I doubt that many people involved in the rally, the lobbying, or the hearing had heard of the Francis Effect, but one way or another all of us seemed to have taken to heart the Pope’s concept of “integral ecology,” which stresses how deeply everything is connected. As Pope Francis wrote in his encyclical, “We are faced not with two separate crises, one environmental and the other social, but rather with one complex crisis which is both social and environmental. Strategies for a solution demand an integrated approach to combating poverty, restoring dignity to the excluded, and at the same time protecting nature” (139).
Will we keep building momentum and keep pushing for social transformation? Will we keep finding new partners and keep reaching out to bring new people into the climate justice movement? Will we lobby, vote, phone our legislators, divest from fossil fuels, perhaps even engage in civil disobedience? What happens next is up to us.
Near the end of the survey that reported on “The Francis Effect,” the authors remark: “It is important to note that The Francis Effect may fade or grow over time.”
Whether it fades or grows depends on what you, I, and countless others do next.
Here is what I said at the rally inside the Statehouse (visit here to download a pdf):
It is a joy to stand here with people of so many different religious and spiritual traditions, all of us united for a common purpose.
We’re here because Massachusetts is poised at an energy crossroads, and we have a precious opportunity, a precious responsibility, to choose a more just and sustainable future.
The world’s religions proclaim that the Earth is entrusted to our care and that we have a moral responsibility to build just, generous, and life-sustaining societies. I don’t know what tradition, if any, you belong to – whether you call yourself “religious” or “spiritual” or “none of the above.” However you define your deepest meaning and values, I hope that you will come to think of yourself as a person of faith.
We need people of faith.
Here’s why. Until now, humanity has seemed incapable of breaking away from the power of the fossil fuel industry or of imagining a life-sustaining future. It’s as if we’ve fallen under a spell and made what U.N. Secretary General Ban-ki Moon calls a “global suicide pact.”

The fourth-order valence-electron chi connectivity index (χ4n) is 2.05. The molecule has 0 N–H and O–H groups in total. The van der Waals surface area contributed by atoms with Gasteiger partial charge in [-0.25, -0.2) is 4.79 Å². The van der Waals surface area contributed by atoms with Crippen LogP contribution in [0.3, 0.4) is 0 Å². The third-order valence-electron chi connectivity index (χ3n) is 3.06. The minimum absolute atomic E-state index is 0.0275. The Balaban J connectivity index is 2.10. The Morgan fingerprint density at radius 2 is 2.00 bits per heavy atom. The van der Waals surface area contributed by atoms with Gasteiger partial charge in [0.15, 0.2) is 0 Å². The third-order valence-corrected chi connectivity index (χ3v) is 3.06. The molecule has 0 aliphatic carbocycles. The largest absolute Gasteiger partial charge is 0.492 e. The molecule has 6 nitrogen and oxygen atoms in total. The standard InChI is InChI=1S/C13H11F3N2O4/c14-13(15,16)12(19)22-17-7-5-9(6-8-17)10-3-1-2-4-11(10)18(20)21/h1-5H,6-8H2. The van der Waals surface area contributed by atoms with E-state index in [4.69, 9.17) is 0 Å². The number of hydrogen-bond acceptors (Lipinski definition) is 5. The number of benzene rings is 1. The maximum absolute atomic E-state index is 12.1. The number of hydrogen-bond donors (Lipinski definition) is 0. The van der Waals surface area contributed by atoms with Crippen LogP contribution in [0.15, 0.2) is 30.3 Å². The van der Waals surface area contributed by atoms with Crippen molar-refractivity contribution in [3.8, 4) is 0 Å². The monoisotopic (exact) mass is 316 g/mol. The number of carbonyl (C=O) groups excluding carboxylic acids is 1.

I’m here to say that in Massachusetts, we’re not going to settle for a global suicide pact, or for a local one, either. At this energy crossroads, one path leads to “business as usual,” an economy mired in dirty fossil fuels that push the planet toward catastrophic climate disruption. The other path leads to clean, safe, renewable energy from sun and wind, to energy efficiency and energy conservation. One path leads to profit for the few, suffering for the many, and, before too long, death for all. The other path leads to a stable climate, clean air, soil, and water, good “green” jobs, and the ongoing evolution of life as we know it on this planet.
We know which path we choose. We choose life. We choose that path because, whatever our religious tradition, we are people of faith.
Who are people of faith?
People who see the long view, not just short-term quarterly reports;
people who care about the homeless, hungry, and poor, not just about elites;
people who understand that the web of life is a gift to be protected, not a commodity to be exploited and destroyed;
people who place our hope not in the promise of success but in being faithful to the love that created us and that holds all things together.
Thank you for being people of faith. Thank you for your commitment to urging our Commonwealth to choose a good path, one that stabilizes the climate and that ensures that all our communities can enjoy a clean and just energy future.